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The Munich Open-access Cuneiform Corpus Initiative (MOCCI)

A key objective of the LMU Chair for the Ancient History of the Near and Middle East (held by Karen Radner) is the promotion of the Digital Assyriology and easily-accessible, open-access data in order to widely disseminate, facilitate, and promote the active use and understanding of official inscriptions, literary compositions, and archival texts of the Middle East in Antiquity, with a special focus on the sources of ancient Mesopotamia (written in the cuneiform script and in the Akkadian and Sumerian languages), in academia and beyond. Headed by Radner and Jamie Novotny, and in collaboration with LMU’s Institute for Assyriology and Hittitology, the MOCCI research staff seeks to provide specialist and non-specialist users with easy access to the important and varied contents of numerous geo-referenced and linguistically-annotated editions of ancient records, primarily from the first millennium BC. Building upon the successes of MOCCI’s first five years (August 2015-December 2020), the team continues to make accessible and understandable many of the rich primary sources of Assyria, Babylonia, and their contemporaries (e.g., the eastern Anatolian kingdom of Urartu) in a free, online, fully searchable and richly annotated (lemmatized) format.

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An overview of MOCCI’s activities and objectives is given in Radner and Novotny’s paper "Official Inscriptions of the Middle East in Antiquity: Online Text Corpora and Map Interface" in De Santis, Annamaria & Rossi, Irene (eds.) 2018, Crossing Experiences in Digital Epigraphy. From Practice to Discipline (Warsaw: De Gruyter Open), pp. 141-154.

Past and Current Work (August 2015-December 2020)

During MOCCI’s initial five years — during which we were generously supported by the Alexander von Humboldt Foundation (through the establishment of the Alexander von Humboldt Chair for Ancient History of the Near and Middle East for Radner) and Ludwig-Maximilians-Universität München (Historisches Seminar - Abteilung Alte Geschichte) — our work focused on compiling two principal digital text corpora, as well as creating an interactive map interface:

(1) Official Inscriptions of the Middle East in Antiquity (OIMEA); and
(2) Archival Texts of the Middle East in Antiquity (ATMEA).
(3) Ancient Records of Middle Eastern Polities (ARMEP).

(1) The Official Inscriptions of the Middle East in Antiquity (OIMEA) corpus includes several sub-corpora that are directly or indirectly managed by various members of our team, in particular Alexa Bartelmus (2015-16), Nathan Morello (2016-20), Novotny, and Frauke Weiershäuser (2016-). In addition to Akkadian and Sumerian texts, OIMEA presently includes corpora of official inscriptions written in Old Persian and Urartian. The principal OIMEA projects, which currently include 2,935 inscriptions in various forms of the cuneiform script, are:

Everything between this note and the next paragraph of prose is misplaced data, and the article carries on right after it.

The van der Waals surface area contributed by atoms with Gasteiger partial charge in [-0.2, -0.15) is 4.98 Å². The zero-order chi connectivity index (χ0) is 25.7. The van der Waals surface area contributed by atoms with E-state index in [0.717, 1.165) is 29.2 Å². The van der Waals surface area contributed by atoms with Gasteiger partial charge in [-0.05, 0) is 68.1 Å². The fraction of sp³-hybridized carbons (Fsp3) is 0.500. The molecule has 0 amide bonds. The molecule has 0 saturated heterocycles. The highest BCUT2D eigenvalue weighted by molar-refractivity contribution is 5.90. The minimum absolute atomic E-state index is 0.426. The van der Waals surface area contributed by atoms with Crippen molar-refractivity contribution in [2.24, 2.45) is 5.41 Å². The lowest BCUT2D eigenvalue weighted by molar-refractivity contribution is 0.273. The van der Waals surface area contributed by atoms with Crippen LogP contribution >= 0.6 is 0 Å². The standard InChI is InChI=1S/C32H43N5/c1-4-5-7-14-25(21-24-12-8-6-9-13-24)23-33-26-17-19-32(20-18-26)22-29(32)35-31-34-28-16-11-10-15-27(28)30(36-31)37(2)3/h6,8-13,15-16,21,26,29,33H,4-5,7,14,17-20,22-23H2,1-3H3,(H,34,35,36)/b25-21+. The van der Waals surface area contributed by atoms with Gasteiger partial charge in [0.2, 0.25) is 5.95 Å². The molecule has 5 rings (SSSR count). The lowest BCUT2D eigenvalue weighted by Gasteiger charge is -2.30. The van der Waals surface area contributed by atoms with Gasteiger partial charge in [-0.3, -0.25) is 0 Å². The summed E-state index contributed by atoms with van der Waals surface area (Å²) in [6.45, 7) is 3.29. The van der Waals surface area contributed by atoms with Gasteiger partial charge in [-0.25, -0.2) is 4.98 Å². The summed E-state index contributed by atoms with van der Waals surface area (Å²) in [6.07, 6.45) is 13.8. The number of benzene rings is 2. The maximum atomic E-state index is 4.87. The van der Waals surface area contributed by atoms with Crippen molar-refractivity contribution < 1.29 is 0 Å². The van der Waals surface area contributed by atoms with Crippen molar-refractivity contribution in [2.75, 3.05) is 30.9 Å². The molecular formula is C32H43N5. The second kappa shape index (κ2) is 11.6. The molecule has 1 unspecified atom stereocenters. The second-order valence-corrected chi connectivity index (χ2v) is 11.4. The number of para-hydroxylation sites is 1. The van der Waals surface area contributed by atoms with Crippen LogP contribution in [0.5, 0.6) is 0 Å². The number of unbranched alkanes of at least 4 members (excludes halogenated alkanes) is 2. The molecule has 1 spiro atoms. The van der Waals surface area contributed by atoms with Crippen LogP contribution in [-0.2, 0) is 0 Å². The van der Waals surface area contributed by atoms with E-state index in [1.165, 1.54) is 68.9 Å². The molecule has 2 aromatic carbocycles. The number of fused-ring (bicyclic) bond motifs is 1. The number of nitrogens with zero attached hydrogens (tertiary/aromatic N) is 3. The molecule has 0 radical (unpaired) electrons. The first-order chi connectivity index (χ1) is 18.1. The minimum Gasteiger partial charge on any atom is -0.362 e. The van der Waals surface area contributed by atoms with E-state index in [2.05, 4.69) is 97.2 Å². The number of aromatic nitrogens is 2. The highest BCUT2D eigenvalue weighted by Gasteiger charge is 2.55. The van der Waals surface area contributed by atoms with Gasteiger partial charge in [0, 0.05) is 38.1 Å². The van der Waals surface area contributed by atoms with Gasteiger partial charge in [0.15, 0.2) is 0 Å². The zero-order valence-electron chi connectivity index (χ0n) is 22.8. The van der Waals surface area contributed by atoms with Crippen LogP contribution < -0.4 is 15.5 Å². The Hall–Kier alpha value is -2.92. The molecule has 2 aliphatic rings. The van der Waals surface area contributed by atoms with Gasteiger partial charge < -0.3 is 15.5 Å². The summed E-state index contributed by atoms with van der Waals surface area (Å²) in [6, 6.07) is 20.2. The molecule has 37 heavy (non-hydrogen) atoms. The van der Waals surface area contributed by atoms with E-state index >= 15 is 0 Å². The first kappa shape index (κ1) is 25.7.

(a) The Royal Inscriptions of Assyria online (RIAo);
(b) The Royal Inscriptions of Babylonia online (RIBo);
(c) The Inscriptions of Suhu online (Suhu);
(d) Electronic Corpus of Urartian Texts (eCUT); and
(e) Achaemenid Royal Inscriptions online (ARIo).

While our own work focuses on cuneiform sources of the second and especially first millennium BC, we are keen to explore ways to expand OIMEA in order to also include contemporary texts written in other scripts, in particular alphabetic Aramaic and Phoenician, as well as hieroglyphic Luwian.

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(a) The Royal Inscriptions of Assyria online (RIAo) corpus includes updated and annotated editions of nearly every known Assyrian inscription (1713 texts) from the end of the third millennium BC to the end of the Empire in the late 7th century BC, as well as many detailed informational pages that are intended to provide historical and cultural context for these important ancient sources. The initial goal of RIAo was the retro-digitization and lemmatization (linguistic-tagging) of the 866 inscriptions published in three volumes by A. Kirk Grayson for the now-defunct, Toronto-based Royal Inscriptions of Mesopotamia (RIM) Project, as well as the creation of user-friendly webpages providing information about Assyria’s 116 rulers and the inscriptions written in their names, giving relevant historical, cultural, and archaeological context to these important ancient sources. For the material post-745 BC, we closely cooperate with the University-of-Pennsylvania-based Royal Inscriptions of the Neo-Assyrian Period (RINAP) Project (directed by Grant Frame), for which Novotny is currently preparing new, online editions of the royal inscriptions of Assyria’s last great king Ashurbanipal and his lesser-known successors (668-612 BC). Part 1 (prepared in collaboration with Joshua Jeffers [University of Pennsylvania]) was completed in 2018 while Parts 2 and 3 are still in preparation and are expected to be published in 2021 and 2022 respectively. The 827 official inscriptions published by the RINAP Project between 2011 and 2020, including the recently-published texts of Sargon II (r. 721-705 BC) by Frame (November, 2020), are incorporated in the open-access RIAo corpus. At present, only 189 inscriptions of Ashurbanipal – texts that will be published in 2021 – remain to be added to RIAo. Phase 1 of RIAo, which was principally carried out by Morello, was completed in December 2020. Phase 2 constitutes part of our short- and mid-term objectives (see below).